My 3rd agreement (and yes there is quite a few agreements here) is that this is far from Sam Raimi’s best film. I agree with Bryan Tann that Spider-Man 2 is his best film. It is also my #10 favorite film of all time. I have 2 other Sam Raimi films that I think are in my personal Top 100: The Quick and The Dead and of course Army of Darkness.
My next agreement (I am going to stop numbering them at this point) is that this is a far, far better Ash than in the original film. This is Sam Raimi telling Bruce Campbell to be Bruce Campbell and encouraging him to “show them what you got.”
Next, I will humbly contend, maybe not fully agree, that this film has a lull and redundancy to it somewhere around the 37-45 minute mark. However, I will say that I believe there is a reason for this, which we will get to in a bit.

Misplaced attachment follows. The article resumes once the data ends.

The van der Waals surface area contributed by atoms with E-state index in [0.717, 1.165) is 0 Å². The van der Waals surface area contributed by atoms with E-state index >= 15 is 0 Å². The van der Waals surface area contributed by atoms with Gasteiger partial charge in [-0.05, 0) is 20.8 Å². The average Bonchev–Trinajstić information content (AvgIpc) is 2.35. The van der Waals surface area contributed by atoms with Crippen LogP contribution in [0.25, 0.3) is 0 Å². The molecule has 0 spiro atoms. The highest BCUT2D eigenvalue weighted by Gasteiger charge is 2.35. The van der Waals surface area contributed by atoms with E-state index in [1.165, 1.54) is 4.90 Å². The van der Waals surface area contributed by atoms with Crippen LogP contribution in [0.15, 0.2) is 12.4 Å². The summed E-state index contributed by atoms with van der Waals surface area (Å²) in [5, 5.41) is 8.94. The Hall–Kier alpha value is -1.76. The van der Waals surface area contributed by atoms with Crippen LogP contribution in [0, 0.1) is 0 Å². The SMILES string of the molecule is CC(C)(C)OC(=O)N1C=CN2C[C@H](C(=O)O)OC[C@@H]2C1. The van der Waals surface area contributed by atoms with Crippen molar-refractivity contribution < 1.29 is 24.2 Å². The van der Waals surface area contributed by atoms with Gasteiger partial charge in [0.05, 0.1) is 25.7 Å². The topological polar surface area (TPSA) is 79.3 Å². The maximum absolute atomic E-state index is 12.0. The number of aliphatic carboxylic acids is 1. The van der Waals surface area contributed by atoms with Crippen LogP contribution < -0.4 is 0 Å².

The other thing I will agree with is this: I am really looking at this film from a filmmaker perspective when I give it a high rating. That is part of how I review. I saw this film in theaters and on VHS numerous times. I have seen it about 5 times since in this era of streaming and every time I enjoy it–not because it is technically perfect, but because it makes smile, it makes me chuckle, and it makes me feel like an insider. In what I believe is an apt comparison by Mr. Shane Wilson, the film makes me blurt out lines like only a midnight movie can– like only a Rocky Horror Picture Show can.
What The Plotaholics Get Wrong
Where I think I disagree is in the discussion of tone. I think that tone-wise, this movie does pitch itself well. It’s the “Fuck you, Hollywood! I am going to set the horror genre on fire because you idiots gave me $3.5 million dollars to essentially redo something I loved doing. So, I am not going to be a cliche convention, been there, done that and I am wearing the t-shirt.” No, what Raimi did was every outlandish and outrageous fucking thing he could. However, that being said he needed a tie-in so that everyone knew this was kind of a sequel but not really a sequel. It really is more like a parallel universe.